15. Vocabulary about the media + common  discussion expressions

15. Vocabulary about the media + common discussion expressions

Sam criticises her own newspaper.

Main Practice: Vocabulary related to the media and discussion language.
Revision:          Present Continuous

at the end of the day  -  (Idiom)  in the final analysis; after all has been considered; what
                                                happens after a series of events, i.e.
  • We considered different options but, at the end of the day, the only realistic choice was to postpone the wedding until next year. 
  • At the end of the day, we decided it would disrupt the children's schooling too much so I turned down job in the USA. 

celebrities  -  famous people who are usually in the public eye a lot.

gossip  -  talk or rumours about personal or intimate issues of other people's lives; often
                 malicious, i.e.
-  Danny said that Sue has been in prison.
-  Oh, that's just gossip, I wouldn't believe it. 

have a word with  - (Colloquial) to have brief conversation with someone, i.e.
- Tom's bullying the other staff again.
- All right, I'll have word with him. (i.e. I will ask him to stop.)
  • Could you have a word with the boss; we need a longer coffee break than five minutes?
  • I must have word with the manager: our room wasn't cleaned this morning.

in-depth  -  a deep discussion or, in journalism, a serious, fact-finding story, i.e.
- Have you mentioned the funding for the conference?
- Yes, I had an in-depth discussion with the Minister about it and she has promised to
   have a word with the Prime Minister.

  • Our newspaper's going to do an in-depth story about big business offering bribes for contracts.

 *point taken  -  the speaker agrees with a particular part of an argument, i.e.
- Yes, but I was late because the snow made the traffic slow.
- Point taken, but you knew it had snowed so you should have allowed more time to drive

- We must leave now, the flight is in two hours.
- Point taken, but I can't leave without those papers. We must wait for my secretary to bring 

scandals  -  an action or event the public finds shocking, i.e.
  • The government is involved in another corruption scandal: two Ministers are accused of taking bribes.
  • That newspaper prints nothing but scandals about celebrities' private lives. 

serious journalism  -  media stories concerning current affairs, important issues of the day,
                                           avoiding sensationalist stories about celebrities, scandal and so on.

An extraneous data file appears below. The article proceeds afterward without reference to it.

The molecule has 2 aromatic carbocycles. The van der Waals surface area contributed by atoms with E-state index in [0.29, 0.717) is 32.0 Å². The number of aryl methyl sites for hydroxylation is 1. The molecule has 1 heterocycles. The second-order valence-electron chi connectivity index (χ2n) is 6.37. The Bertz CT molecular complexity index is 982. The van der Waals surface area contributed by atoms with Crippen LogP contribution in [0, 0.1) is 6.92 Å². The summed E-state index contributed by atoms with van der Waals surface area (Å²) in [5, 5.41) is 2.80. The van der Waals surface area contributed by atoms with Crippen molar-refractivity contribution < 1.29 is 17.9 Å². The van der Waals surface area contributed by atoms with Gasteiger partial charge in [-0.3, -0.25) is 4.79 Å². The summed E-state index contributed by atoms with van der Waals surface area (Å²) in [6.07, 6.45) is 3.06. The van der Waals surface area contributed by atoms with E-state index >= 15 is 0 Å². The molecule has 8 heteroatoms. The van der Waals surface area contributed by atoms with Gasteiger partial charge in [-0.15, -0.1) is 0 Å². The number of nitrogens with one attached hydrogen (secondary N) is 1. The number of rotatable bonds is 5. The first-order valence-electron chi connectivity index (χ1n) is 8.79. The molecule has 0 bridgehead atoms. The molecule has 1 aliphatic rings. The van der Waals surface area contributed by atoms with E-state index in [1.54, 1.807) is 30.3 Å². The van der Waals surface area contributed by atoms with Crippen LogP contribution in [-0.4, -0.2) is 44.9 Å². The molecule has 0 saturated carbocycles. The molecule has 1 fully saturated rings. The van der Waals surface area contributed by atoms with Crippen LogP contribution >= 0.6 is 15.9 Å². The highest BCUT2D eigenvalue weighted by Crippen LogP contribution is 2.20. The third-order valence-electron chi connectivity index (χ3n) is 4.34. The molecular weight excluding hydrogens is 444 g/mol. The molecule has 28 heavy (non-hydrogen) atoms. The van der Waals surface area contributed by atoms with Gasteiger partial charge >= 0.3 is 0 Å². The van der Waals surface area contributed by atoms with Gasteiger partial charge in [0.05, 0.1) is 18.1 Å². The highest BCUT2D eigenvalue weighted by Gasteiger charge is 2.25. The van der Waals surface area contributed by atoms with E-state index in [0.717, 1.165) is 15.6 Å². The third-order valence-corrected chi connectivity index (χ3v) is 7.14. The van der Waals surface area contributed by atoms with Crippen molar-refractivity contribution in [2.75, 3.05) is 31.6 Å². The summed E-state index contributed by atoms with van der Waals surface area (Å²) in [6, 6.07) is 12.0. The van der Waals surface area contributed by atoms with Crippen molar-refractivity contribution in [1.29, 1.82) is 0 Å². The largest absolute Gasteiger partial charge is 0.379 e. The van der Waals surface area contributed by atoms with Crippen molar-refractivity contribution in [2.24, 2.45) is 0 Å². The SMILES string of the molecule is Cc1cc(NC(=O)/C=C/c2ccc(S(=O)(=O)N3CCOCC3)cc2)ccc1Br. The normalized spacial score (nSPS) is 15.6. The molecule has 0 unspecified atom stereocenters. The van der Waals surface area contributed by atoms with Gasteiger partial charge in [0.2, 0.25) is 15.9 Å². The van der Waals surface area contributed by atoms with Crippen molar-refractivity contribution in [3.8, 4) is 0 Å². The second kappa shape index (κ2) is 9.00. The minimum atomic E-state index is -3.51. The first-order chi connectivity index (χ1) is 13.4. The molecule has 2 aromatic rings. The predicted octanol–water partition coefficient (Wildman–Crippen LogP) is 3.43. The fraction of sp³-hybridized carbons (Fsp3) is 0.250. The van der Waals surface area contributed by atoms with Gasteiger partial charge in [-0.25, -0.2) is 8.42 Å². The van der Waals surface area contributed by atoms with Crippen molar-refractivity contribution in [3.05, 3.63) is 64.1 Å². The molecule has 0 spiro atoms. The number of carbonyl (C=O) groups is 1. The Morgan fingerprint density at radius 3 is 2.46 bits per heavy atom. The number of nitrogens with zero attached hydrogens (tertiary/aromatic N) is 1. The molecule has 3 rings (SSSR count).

(to) strike a balance  -   (Idiom) to find a balance or midway position between two conflicting
                                                or contrasing things, i.e.
  • You have to strike a balance between work and finding time to relax.
  • The company is trying to strike a balance between giving workers enough time for breaks and maintaining production during busy periods.
Sam, a journalist, tells her Deputy Editor, Rose, that their newspaper should focus more on serious stories and less on sensationalism.

Complete the sentences. 

Sam:  We're becoming too much like a tabloid newspaper. 

Rose:  Meaning what, Sam?

Sam:   We're filling the paper with sensationalist stories. Look at all the stuff we put out
             about celebrities, soap stars involved in , about the rich and

Rose:  Instead of?

Sam:   More serious journalism, Rose. articles, intelligent comment, analysis of 
             current events. That's what I want to see in the paper. 

Rose:   Yes, all great, but , Sam, we have to sell newspapers and that's
              not so easy now we're in competition with Internet news sites. And gossip and scandal,
              as you know, sell newspapers. 

Sam:    Agreed. But couldn't we ?

Rose:   For example?

Sam:    Downhaven has a thriving arts community, a university doing interesting research, and
              we're the only town in the country with a Green MP; lots of people here are
              passionately interested in the environment, so couldn't we have more articles on the

Rose:   All right. . I'll the Editor.


Complete the sentences with language you've practised.
Hint: two expressions are used twice.

scandals  -  at the end of the day  -  gossip  -  have a word with   -  strike a balance  -  Point taken

1.   - Why do you come to this old cafe, there are much better ones in the town centre?
      - Because this is where I live and I get all the local about everyone. 

2.   - I hear that you and Peter sold your beautiful house. I'm sad.
      - Well, it wasn't an easy decision but we decided we
         had to sell it; it was just too big for the two of us now the children have left home.

3.   - Are you sure we can print this story in the newspaper?
      - Yes, we've done an analysis of the company's business methods.
         Don't worry, we can prove they are dishonest; we can't be sued.

4.   - If we borrow the money from the bank in six months the interest rate will be lower.
      - , but we need the money to expand the business now. The extra profits
         will cover the higher interest rate.

5.  I must John about coming into work at eleven or twelve every day.
     We're a fairly relaxed office and John does stay later in the evening but,
     , we all need to work together and that's difficult when he comes
     two hours later than everyone else.  

6.  You're working too much. You have to between work and finding time
      to relax.

7.   - I want Susan to resign from our political party. There are too many
        about her private life appearing in the media.
     - , however, she has told me she won't resign and that the stories
        are unproven and can't be proven because they are untrue.